If you like the sound of a copper beech hedge, blackthorn screen, or formal line of perfectly coiffed yew, but lack the need for a hedge at home, there are plenty of other ways to incorporate these special plants into your garden.
Hedging plants can be bought individually and grown as large architectural items in your borders. By their very nature they can be trimmed regularly to manage their shape and restrict their height. Many can also be grown in large containers. Here we take a look at how to grow hedging plants as single ornamental pieces.
As the name suggests, bare root hedging refers to the hedging plants we sell as bare roots (not in a pot of soil). As well as offering bundles of roots in different quantities for those who wish to plant a full hedge, we also sell bare root hedging products singly. While it’s marvellous to be able to create a living, breathing hedge as a screen or boundary in your garden, never underestimate the value of planting a single tree as a focal point to add structure.
Late autumn to early spring is the perfect time for planting our bare-rooted trees and hedging plants; it’s time to make a bold decision and add a new focal point to your garden.
The easiest way to get the best from single hedging plants is to plant them in large patio containers. Restricting the size of the plant’s roots stops it growing too big with the added advantage that you can move it around whenever you like.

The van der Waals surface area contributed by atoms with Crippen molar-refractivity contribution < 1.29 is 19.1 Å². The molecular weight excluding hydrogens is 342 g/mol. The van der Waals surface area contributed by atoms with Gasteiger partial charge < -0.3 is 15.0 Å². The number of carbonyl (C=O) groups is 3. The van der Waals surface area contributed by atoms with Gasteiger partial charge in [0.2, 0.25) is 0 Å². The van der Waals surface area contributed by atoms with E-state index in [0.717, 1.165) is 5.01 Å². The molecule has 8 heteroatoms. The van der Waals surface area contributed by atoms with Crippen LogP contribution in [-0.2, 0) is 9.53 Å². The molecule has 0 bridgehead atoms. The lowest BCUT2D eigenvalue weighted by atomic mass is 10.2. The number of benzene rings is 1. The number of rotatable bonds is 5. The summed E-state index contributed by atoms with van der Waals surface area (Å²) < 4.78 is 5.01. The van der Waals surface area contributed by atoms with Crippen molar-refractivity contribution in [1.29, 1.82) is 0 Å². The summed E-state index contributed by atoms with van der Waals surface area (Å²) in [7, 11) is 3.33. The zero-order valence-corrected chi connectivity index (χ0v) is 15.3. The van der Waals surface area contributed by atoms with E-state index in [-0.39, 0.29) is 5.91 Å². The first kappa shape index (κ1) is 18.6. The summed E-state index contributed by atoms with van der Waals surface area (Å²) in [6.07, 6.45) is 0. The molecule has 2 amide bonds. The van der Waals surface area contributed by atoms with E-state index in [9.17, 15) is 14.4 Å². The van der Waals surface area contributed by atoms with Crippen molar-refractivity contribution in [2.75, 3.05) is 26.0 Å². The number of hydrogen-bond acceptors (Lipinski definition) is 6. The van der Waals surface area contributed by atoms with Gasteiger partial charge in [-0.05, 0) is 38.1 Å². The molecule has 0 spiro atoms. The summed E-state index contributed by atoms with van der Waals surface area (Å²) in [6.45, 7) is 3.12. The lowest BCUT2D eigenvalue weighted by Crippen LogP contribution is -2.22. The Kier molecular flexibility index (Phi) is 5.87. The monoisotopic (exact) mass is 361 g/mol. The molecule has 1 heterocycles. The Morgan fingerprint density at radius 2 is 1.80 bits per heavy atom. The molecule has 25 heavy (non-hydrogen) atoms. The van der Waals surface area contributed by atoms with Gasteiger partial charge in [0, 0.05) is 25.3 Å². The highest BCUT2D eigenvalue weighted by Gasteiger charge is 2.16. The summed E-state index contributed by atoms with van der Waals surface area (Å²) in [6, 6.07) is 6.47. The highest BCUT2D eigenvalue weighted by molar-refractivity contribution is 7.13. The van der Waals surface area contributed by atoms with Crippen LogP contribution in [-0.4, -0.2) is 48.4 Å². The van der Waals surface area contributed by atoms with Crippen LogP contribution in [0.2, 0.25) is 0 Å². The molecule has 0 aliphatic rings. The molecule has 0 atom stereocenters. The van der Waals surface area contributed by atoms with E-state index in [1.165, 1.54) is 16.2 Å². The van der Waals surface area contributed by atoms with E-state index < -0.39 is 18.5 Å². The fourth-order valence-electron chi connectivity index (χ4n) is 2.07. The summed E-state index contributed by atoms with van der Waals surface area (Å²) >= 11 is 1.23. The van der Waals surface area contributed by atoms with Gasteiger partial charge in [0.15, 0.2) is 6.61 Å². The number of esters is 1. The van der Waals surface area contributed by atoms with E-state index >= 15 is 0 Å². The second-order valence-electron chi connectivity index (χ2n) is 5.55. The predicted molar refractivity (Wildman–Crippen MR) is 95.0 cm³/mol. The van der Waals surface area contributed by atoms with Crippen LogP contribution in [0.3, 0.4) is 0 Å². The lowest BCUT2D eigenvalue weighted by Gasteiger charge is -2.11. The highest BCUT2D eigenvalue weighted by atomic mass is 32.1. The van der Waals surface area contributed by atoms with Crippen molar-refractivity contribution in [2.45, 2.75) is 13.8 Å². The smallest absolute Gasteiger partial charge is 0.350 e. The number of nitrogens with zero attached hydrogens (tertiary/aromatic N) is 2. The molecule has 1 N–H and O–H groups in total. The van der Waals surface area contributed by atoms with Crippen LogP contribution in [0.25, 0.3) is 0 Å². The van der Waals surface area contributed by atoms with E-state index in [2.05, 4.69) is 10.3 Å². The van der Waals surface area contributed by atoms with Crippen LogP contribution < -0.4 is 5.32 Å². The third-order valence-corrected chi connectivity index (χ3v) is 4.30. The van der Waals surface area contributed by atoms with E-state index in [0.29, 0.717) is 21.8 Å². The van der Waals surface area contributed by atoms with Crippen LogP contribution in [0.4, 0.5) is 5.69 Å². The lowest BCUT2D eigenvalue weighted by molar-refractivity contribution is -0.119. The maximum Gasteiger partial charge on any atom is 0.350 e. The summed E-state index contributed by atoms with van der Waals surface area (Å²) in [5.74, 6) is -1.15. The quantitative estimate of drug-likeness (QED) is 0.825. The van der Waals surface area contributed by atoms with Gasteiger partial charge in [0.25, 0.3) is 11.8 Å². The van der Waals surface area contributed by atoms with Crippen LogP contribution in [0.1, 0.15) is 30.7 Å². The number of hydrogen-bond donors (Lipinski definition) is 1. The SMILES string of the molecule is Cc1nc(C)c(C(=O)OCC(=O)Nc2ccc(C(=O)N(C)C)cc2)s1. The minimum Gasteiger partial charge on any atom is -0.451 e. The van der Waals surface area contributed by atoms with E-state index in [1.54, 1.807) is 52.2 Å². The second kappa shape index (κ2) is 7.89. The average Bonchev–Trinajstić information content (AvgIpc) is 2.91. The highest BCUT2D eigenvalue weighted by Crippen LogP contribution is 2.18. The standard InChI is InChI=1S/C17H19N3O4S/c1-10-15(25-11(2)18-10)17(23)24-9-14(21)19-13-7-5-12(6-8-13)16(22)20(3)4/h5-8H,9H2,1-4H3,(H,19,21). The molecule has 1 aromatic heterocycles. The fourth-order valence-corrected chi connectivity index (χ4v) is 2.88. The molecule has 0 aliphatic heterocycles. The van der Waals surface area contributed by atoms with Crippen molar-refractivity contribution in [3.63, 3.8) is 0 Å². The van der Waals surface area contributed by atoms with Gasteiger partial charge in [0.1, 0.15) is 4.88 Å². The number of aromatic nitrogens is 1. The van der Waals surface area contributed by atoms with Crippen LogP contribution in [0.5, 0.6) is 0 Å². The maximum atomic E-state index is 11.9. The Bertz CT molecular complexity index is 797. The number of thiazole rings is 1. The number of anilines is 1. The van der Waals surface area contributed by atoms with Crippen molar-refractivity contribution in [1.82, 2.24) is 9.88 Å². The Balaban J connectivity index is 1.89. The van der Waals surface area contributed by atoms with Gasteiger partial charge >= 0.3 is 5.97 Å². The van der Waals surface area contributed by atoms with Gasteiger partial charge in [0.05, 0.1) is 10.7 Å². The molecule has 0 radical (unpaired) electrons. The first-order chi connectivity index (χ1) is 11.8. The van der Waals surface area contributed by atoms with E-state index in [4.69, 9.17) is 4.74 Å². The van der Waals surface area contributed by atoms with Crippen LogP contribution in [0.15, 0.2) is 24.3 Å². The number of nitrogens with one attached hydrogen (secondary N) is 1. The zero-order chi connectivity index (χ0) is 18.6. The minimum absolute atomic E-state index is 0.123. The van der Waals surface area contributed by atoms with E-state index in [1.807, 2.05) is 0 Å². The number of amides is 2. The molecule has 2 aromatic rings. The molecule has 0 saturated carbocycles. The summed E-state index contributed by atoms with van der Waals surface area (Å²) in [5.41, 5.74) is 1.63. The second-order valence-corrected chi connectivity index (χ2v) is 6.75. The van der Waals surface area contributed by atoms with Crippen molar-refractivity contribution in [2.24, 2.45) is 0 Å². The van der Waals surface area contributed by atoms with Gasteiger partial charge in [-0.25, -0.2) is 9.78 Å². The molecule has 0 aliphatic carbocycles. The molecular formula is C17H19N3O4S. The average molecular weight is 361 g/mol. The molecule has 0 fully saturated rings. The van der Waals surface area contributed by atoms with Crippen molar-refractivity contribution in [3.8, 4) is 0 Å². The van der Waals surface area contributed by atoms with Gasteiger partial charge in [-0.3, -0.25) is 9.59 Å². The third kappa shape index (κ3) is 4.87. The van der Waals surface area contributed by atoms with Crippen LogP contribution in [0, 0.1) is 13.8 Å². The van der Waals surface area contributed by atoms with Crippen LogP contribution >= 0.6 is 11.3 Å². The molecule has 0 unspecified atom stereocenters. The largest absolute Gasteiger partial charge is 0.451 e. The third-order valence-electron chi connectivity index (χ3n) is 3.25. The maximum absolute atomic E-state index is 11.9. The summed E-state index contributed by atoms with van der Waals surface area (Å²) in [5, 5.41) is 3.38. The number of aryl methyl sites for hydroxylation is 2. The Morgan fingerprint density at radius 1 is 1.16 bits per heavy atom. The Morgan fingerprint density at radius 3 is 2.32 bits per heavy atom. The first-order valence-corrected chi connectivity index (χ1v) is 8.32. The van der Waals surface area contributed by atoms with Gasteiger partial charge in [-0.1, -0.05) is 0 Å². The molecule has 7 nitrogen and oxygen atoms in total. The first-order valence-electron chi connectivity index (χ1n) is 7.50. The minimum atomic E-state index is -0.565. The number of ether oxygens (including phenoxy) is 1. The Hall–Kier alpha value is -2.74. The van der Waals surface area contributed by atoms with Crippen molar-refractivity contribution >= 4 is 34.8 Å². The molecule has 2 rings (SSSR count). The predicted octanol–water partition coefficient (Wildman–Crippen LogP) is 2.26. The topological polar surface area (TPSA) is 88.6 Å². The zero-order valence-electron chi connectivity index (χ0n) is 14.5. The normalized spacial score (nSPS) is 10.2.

Acers are perhaps one of the most common sights in large patio pots, but you could also consider other options like Hornbeam, Box Hedging, Silver Birch, and Twisted Willow. As long as you water your trees regularly and ensure they receive adequate feed, they’ll grow quite happily, albeit at a reduced rate. Provided you keep them well pruned, they can be kept to a suitable height too.
Copper beech is a great example of a tree which, left to its own devices, grows to become a tall and elegant specimen, but unless your stately home looks out over rolling parkland, you’ll probably want to keep it small. Thankfully, the same qualities that make beech a great hedge apply to single trees too. Just keep clipping and, because beech grows from old wood, it’ll branch out, becoming an attractive large bush.
Should you choose to plant your tree/hedging plant directly into the ground, then being aware of the surroundings is important. Take note of the ultimate height and spread you’re going to let the tree grow to, and plant large trees away from buildings so their roots don’t interfere with foundations.
Remember – don’t worry that your tree will take over – regular pruning will keep it well under control and in proportion with the rest of your garden, giving you the desired structure and impact you were hoping for.
Tempted to try your hand at topiary? English yew works very well when planted as a single specimen which you can prune to a cone, column or whatever shape takes your fancy. Growing yew is a great way to get creative in the garden – but do remember, the berries are poisonous, so not a good choice if small children play nearby.
You don’t have to plant a whole hedge to have fun with hedging. Whether you choose to plant single specimens in pots for your patio or would simply like to plant some larger shrubs and trees to add structure to your planting, hedging plants are a great option. For more hedging advice, check out our expert trees & hedging hub.